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Long term field trials to examine corn, soybean and wheat production systems

Principal Investigators: David Hooker and Bill Deen

Research Institution: University of Guelph

Timeline: February 2013 – January 2016


  • Maintain existing long term field crop trials for current and future use.
  • Summarize long term trial results and make them more readily available as extension material.
  • Continue or complete existing project objectives that utilize the long‐term trials.
  • Continue collaborative projects with University of Guelph and other researchers and encourage others to also use these trials as field research.


  • The quantified benefits of nitrogen, tillage, and crop rotation as a systems or “big picture” approach, rather than assuming that nitrogen, tillage, and crop rotation effects are independent on each other.
  • Better crop rotation, nitrogen and tillage system decisions are more sustainable and resilient during times of water deficits with higher economic farm returns (considering the big picture or systems approach) and improved soil health and carbon sequestration.
  • Overall, since 2012, the long-term trials have produced several peer-reviewed scientific publications, a multimedia app (CashCropper), demonstration plots for graduate and undergraduate students and OMAFRA training, various extension materials and dozens of extension presentations that were given across Eastern Canada (and a few were given in the USA).

Scientific Summary:

Research is needed to determine long-term effects of crop management on the productivity, economic and environmental sustainability of cropping systems and healthy soils. Long-term trials are important to evaluate crop production system impacts that change slowly over time, on productivity, soil quality and environmental sustainability. A review of the literature on the consequences of poorly managed cropping systems include reductions of soil organic matter, aggregate stability, increased soil erosion, increased greenhouse gas emissions, N losses, decreased yield potential and increased yield instability from environmental stresses.

Currently, the spotlight is on agriculture for determining its impact or influence on mitigating climate change, emergence of a bioeconomy, etc. Therefore, it is critically important that the effects of crop rotation, crop rotation diversity, cover crops, and tillage systems can be quantified for establishing best management practices with both short-term and long-term economic and environmental consequences and benefits. Early identification of best management practices would build highly productive cropping systems, similar to investing early for compounding interest for retirement savings.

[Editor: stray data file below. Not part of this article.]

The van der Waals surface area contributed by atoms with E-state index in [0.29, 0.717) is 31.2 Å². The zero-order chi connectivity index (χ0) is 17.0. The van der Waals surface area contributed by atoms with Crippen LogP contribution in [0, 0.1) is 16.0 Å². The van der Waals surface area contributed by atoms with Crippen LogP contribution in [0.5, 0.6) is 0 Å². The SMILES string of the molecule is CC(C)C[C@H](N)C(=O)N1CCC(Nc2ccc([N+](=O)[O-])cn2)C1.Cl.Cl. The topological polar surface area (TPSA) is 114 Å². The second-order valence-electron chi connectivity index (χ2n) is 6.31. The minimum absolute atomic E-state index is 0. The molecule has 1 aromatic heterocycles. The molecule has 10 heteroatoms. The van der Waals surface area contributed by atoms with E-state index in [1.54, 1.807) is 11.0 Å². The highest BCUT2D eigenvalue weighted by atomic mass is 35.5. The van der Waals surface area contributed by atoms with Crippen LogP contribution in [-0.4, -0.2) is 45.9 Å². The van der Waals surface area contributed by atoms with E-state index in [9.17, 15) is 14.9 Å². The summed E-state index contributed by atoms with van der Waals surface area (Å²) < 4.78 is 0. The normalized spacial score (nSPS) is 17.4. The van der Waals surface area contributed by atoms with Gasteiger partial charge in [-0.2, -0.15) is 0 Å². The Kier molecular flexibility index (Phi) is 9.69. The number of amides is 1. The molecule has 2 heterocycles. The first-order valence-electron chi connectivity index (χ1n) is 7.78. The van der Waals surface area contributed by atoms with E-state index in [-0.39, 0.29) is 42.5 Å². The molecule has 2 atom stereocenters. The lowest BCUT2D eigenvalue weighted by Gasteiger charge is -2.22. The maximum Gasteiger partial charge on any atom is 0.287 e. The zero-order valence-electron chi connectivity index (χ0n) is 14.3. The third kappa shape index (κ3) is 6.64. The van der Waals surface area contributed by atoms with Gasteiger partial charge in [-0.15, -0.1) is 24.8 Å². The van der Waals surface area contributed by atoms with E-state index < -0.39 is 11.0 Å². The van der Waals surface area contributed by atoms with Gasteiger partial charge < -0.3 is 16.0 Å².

This project contributed to maintaining both long-term rotation trials at Ridgetown and Elora. These long-term rotation trials also show crop rotation systems consisting of corn-soybean and continuous soybean produced with conventional tillage produced the poorest soil health among all tillage-crop rotation systems; lower corn and soybean yields reflected soil health status. No-till is associated with improved soil health; however, tillage impact on yield and yield stability were not as pronounced as the impact of crop rotation complexity. These long-term rotation trials show that wheat in rotation with corn and soybean produce 15 bu/ac higher corn yields and 4-6 bu/ac higher soybean yields compared to a short corn-soybean rotation. Corn and soybean grain yield responses to wheat in rotation are associated with better soil structure, higher soil organic matter and higher aggregate stability compared to continuous corn or soybean, or short rotations of corn and soybean. Analysis of weather data and yields from the long-term rotation trial has shown that corn and yields in complex rotations are more resilient to stress events (i.e., water deficits) compared to continuous cropping or in short corn-soybean rotations. The rotation trial at Ridgetown demonstrated that when corn follows wheat in rotation, there is less reliance on fertilizer nitrogen for corn, especially with the use of no-till. The lower fertilizer N requirement for corn after wheat was attributed to higher soil quality parameters such as organic matter. The addition of red clover under seeded to wheat improved corn yield potential independent on nitrogen contributions by the legume. The addition of under seeded red clover enabled a reduction of the maximum economic rate of nitrogen fertilizer by approximately 70 kg N/ha.